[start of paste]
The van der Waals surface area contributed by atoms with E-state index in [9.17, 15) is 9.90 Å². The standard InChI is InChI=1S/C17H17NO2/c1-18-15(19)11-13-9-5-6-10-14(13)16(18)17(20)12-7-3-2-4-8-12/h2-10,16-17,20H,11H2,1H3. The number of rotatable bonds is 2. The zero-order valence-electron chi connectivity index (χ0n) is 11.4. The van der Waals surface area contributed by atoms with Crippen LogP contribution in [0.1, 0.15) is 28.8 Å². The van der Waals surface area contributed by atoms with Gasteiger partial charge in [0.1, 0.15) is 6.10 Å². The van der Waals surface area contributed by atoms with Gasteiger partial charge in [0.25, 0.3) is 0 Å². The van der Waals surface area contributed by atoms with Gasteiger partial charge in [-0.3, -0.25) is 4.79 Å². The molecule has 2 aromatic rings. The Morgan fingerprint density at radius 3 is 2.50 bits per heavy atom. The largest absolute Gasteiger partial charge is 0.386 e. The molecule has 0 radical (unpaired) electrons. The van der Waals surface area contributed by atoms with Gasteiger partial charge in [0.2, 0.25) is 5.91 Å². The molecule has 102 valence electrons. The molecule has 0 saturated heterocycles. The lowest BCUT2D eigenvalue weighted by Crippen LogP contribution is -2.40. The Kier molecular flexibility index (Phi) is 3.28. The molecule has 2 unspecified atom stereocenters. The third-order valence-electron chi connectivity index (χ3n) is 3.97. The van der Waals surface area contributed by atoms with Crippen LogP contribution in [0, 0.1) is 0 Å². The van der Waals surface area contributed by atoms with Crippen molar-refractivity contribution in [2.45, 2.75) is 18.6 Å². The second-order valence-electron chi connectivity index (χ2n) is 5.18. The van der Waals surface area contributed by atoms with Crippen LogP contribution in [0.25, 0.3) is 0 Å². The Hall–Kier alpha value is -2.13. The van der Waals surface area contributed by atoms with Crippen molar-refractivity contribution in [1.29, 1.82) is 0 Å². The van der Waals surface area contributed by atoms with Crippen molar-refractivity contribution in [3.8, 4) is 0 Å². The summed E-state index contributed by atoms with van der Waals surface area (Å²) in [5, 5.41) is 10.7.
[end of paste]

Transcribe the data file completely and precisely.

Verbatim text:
The van der Waals surface area contributed by atoms with E-state index in [9.17, 15) is 9.90 Å². The standard InChI is InChI=1S/C17H17NO2/c1-18-15(19)11-13-9-5-6-10-14(13)16(18)17(20)12-7-3-2-4-8-12/h2-10,16-17,20H,11H2,1H3. The number of rotatable bonds is 2. The zero-order valence-electron chi connectivity index (χ0n) is 11.4. The van der Waals surface area contributed by atoms with Crippen LogP contribution in [0.1, 0.15) is 28.8 Å². The van der Waals surface area contributed by atoms with Gasteiger partial charge in [0.1, 0.15) is 6.10 Å². The van der Waals surface area contributed by atoms with Gasteiger partial charge in [0.25, 0.3) is 0 Å². The van der Waals surface area contributed by atoms with Gasteiger partial charge in [-0.3, -0.25) is 4.79 Å². The molecule has 2 aromatic rings. The Morgan fingerprint density at radius 3 is 2.50 bits per heavy atom. The largest absolute Gasteiger partial charge is 0.386 e. The molecule has 0 radical (unpaired) electrons. The van der Waals surface area contributed by atoms with Gasteiger partial charge in [0.2, 0.25) is 5.91 Å². The molecule has 102 valence electrons. The molecule has 0 saturated heterocycles. The lowest BCUT2D eigenvalue weighted by Crippen LogP contribution is -2.40. The Kier molecular flexibility index (Phi) is 3.28. The molecule has 2 unspecified atom stereocenters. The third-order valence-electron chi connectivity index (χ3n) is 3.97. The van der Waals surface area contributed by atoms with Crippen LogP contribution in [0, 0.1) is 0 Å². The van der Waals surface area contributed by atoms with Crippen molar-refractivity contribution in [2.45, 2.75) is 18.6 Å². The second-order valence-electron chi connectivity index (χ2n) is 5.18. The van der Waals surface area contributed by atoms with Crippen LogP contribution in [0.25, 0.3) is 0 Å². The Hall–Kier alpha value is -2.13. The van der Waals surface area contributed by atoms with Crippen molar-refractivity contribution in [1.29, 1.82) is 0 Å². The van der Waals surface area contributed by atoms with Crippen molar-refractivity contribution in [3.8, 4) is 0 Å². The summed E-state index contributed by atoms with van der Waals surface area (Å²) in [5, 5.41) is 10.7.